Housing Prices in Spain Could Fall 6% In 2020

Spain real estateHousing prices could stabilize from 2021 supported by several factors

Without notarial, registry or evaluation activity, real estate transactions should be “close to zero” as long as current containment measures are maintained. Bankinter’s analysts assume that these measures will directly affect 3 months of real estate transactions. Furthermore, they expect foreign transactions to be much reduced over the next few quarters, as certain limitations on international movements could be maintained. On a preliminary basis, they are estimating a negative impact of 35%, or up to 326,00 transactions less, in 2020, returning to minimum levels for the period 2012-2014.

In 2019, real estate transactions fell by 3.2% per year to 502,000 and 2020 has begun with a 1.3% drop until February, still without the Coronavirus effect. The declines are concentrated in the second-hand housing segment (4.1% in 2019), while new housing has grown by 1.3% due to a higher number of completed homes. The number of foreign buyers fell by 3.8% to 63.000 in 2019, with the weighting of international purchases falling slightly to 12.55% from 12.64% in 2018. The British continue to top the list of foreign buyers in Spain, followed by the French and the Germans.

The effects of COVID-19 on the Spanish economy will be marked by the duration of the containment measures and their cost in terms of employment. Spain is facing an unprecedented, although hopefully temporary, economic shock. Our preliminary calculations lead us to estimate a decline in GDP of 4.8% this year and growth of 4.0% in 2021e. We estimate the unemployment rate will rise to 18.2% in 2020 from 13.8% in 2019.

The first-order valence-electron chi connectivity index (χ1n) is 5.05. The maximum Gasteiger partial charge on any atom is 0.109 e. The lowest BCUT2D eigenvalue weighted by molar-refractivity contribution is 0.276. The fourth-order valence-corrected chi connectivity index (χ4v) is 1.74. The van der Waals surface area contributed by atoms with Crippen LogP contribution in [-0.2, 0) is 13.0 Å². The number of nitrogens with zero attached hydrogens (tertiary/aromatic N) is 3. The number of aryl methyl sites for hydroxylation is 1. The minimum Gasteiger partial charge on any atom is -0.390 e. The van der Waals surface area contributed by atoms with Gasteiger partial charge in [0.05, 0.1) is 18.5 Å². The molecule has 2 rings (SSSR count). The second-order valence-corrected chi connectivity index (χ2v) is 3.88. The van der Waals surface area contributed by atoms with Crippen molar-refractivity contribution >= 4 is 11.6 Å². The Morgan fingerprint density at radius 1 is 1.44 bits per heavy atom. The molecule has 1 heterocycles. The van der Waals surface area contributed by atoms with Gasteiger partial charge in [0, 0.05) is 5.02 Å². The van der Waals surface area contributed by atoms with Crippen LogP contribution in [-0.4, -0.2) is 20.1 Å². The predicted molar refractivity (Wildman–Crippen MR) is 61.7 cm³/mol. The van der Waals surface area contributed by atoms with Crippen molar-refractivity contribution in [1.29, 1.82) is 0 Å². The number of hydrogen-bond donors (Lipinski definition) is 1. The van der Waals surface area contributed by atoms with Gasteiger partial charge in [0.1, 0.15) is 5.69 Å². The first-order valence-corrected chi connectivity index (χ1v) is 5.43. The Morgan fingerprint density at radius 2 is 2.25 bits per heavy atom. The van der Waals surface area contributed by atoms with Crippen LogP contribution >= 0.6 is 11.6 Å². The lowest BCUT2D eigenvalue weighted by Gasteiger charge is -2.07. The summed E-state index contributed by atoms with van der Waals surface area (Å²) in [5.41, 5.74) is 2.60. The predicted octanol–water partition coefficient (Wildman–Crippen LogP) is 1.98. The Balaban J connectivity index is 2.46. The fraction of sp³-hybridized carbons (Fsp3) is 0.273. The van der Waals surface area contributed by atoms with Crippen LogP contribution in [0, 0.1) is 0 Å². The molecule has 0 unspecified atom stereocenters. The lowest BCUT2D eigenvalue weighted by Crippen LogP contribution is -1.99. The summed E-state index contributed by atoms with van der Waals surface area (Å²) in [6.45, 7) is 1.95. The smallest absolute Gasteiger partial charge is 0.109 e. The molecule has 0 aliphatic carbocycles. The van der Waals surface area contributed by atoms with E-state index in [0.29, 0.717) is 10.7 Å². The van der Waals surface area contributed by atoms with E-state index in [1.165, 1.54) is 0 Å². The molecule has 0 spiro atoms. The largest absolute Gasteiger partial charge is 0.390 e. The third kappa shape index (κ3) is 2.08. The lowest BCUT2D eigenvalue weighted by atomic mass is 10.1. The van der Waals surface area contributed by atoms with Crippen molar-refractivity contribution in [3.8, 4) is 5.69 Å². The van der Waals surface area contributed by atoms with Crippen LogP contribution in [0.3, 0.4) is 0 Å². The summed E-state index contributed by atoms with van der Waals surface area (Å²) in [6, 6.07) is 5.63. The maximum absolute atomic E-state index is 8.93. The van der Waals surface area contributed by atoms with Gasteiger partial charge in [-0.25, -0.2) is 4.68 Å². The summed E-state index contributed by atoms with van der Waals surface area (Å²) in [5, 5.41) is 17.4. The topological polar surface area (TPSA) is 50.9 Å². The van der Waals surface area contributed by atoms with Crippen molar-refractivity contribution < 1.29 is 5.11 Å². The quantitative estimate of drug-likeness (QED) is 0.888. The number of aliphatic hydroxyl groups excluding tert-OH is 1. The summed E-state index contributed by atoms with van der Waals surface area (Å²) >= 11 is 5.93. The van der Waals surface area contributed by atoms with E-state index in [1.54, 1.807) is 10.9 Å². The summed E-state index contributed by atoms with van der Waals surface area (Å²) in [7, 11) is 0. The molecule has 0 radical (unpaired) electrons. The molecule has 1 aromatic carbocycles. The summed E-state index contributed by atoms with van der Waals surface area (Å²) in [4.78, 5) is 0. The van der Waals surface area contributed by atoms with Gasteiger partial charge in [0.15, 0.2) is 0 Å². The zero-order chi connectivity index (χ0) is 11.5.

In this environment, decisions on whether to buy a home will be postponed for 6 to 12 months, and some of the demand will disappear for longer. This will mean a temporary imbalance between supply and demand. Completed homes would exceed 100,000 in 2020 and 2021 (up from about 75,000 in 2019).

In conclusion, Bankinter estimates a fall in house prices of close to 6% in 2020, absorbing the overvaluation that we are currently seeing in house prices over wages (compared to the average of the last 20 years). In 2019, house prices increased by 3.6%, according to the National Statistics Institute (INE). According to the real estate website Idealista, 2020 began with a fall of 0.3% in the first quarter.

Housing prices could stabilize from 2021 and should be supported by several factors:

Balance between supply and demand.  Supply and demand could meet up in 2021, with more than 120,000 homes completed. This compares with a structural demand of about 130,000 units per year (100,000 for home creation and about 30,000 purchases by foreigners). In 2022, there could even be a shortage of supply, due to the delay in starting work scheduled for 2020.

Economic recovery. Bankinter’s preliminary estimate suggests that the Spanish economy will return to growth in 2021 (4.0%) and that the unemployment rate will tend to fall again (to 16.9%).

Reduced financing cost. The stress rate is currently at 31.6%, still below its historical average (35.0%). The analysts forecast this low rate environment will continue in the coming years.

The rise in home rentals (up 50% on average since the lows of 2013): 1) far exceeds the increase in home prices (36.2%); and 2) brings the stress rate for renting close to 30%, in line with that for buying a home.

Attractive rental yield (3.8% gross) amid a low rate environment

About the Author

The Corner
The Corner has a team of on-the-ground reporters in capital cities ranging from New York to Beijing. Their stories are edited by the teams at the Spanish magazine Consejeros (for members of companies’ boards of directors) and at the stock market news site Consenso Del Mercado (market consensus). They have worked in economics and communication for over 25 years.